You can take turns drawing cards from your deck and putting them in your hand… but at the moment all that leads to is a hand full of cards. Sounds like we need a way to start playing cards from our hand toward some other purpose. In this lesson we will provide the ability to play a card, and also enable the local player to control which of the cards they wish to play by interacting with what is presented on screen.
In the last lesson, we implemented the Fatigue stat – caused by attempting to draw cards from an empty deck. However, although we could watch the stat change, it had no real effect on the game itself. In this lesson, we will add a reaction to fatigue which applies damage to the player’s hero by the fatigue amount. As a result, we have the means to determine when a game will end – whenever a hero’s hit points have dropped to zero.
In the previous lesson, I mentioned two cases where drawing cards should not be allowed: when your deck is empty, and when your hand is full. In many cases an exception to a game action could result in the complete cancellation of the action, but what if the action could be partially performed? For example, imagine that you needed to draw three cards, and only had two in your deck. Rather than cancel the entire action, you should still draw the two cards that were available, and then apply fatigue for the third draw attempt only. Let’s try it out.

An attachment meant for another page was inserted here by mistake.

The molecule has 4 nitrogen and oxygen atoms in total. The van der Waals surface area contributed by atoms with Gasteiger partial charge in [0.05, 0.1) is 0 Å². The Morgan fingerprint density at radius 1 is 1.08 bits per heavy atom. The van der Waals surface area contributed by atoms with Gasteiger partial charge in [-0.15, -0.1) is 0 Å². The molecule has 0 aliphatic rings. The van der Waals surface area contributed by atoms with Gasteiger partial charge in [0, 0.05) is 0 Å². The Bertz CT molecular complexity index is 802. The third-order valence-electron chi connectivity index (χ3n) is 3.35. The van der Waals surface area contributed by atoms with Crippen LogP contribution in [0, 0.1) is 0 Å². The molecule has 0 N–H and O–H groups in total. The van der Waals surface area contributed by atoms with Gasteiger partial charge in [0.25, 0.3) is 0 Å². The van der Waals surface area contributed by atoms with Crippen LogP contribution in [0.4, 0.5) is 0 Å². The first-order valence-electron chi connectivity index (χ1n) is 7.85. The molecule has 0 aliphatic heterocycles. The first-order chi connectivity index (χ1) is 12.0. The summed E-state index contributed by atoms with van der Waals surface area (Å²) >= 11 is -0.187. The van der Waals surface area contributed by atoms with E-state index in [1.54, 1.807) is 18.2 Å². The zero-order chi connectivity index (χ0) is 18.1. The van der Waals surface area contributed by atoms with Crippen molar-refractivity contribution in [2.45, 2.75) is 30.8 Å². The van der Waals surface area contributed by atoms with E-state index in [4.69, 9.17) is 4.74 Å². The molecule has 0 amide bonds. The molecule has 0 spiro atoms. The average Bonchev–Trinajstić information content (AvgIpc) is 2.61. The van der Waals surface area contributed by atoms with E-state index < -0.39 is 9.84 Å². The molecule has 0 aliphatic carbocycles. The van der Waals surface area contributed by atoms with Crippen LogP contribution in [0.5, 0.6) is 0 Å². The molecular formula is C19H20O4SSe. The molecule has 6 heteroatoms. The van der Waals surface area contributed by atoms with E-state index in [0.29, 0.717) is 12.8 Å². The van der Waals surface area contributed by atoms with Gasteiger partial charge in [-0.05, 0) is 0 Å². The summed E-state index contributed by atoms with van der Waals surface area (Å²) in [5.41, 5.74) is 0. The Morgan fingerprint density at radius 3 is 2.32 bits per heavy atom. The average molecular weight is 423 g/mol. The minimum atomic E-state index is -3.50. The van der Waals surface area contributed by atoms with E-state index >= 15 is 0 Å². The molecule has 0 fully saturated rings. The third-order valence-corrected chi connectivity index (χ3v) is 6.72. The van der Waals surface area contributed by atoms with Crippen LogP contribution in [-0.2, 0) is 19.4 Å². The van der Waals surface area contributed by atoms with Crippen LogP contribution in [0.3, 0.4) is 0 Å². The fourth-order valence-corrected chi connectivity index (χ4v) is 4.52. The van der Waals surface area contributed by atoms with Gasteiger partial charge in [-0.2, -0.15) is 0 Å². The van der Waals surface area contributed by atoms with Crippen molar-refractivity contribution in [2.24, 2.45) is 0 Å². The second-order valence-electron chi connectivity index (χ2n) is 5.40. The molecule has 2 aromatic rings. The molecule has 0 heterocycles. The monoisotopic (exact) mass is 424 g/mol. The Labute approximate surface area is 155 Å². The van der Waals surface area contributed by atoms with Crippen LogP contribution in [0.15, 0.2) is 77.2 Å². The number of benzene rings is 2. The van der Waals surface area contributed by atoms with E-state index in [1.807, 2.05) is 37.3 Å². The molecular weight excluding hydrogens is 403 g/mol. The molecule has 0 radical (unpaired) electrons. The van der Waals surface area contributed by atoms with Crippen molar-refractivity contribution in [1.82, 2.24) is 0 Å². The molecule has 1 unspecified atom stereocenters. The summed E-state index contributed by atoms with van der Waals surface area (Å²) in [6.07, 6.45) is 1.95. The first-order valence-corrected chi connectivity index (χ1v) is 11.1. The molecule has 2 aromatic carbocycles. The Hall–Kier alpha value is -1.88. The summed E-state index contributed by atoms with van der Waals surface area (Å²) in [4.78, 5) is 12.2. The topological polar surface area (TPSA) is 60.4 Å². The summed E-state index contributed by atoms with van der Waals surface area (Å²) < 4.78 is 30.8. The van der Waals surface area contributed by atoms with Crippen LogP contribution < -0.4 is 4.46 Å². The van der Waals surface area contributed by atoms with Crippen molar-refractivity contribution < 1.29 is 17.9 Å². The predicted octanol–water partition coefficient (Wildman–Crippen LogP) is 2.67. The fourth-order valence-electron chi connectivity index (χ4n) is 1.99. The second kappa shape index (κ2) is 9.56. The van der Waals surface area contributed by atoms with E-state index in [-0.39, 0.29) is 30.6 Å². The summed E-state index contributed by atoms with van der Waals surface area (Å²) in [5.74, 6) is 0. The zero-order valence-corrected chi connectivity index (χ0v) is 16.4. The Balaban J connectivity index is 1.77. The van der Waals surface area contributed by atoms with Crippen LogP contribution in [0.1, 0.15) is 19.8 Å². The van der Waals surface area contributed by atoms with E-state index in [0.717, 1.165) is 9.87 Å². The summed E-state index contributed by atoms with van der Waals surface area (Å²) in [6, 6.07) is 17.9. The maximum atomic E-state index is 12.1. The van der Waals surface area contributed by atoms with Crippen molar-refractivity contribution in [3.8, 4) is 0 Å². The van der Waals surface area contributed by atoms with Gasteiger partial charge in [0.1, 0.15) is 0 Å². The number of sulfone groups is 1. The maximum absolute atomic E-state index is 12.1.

One of the most powerful features of the Action system is the way it can chain together actions with reactions into a long sequence of events. At the moment we have only implemented a single action – changing turns, but in a game like Hearthstone, this action will always have at least one reaction. When a player starts their turn, they are supposed to draw a card. Let’s go ahead and implement the draw a card feature as a reaction to the action for changing turns.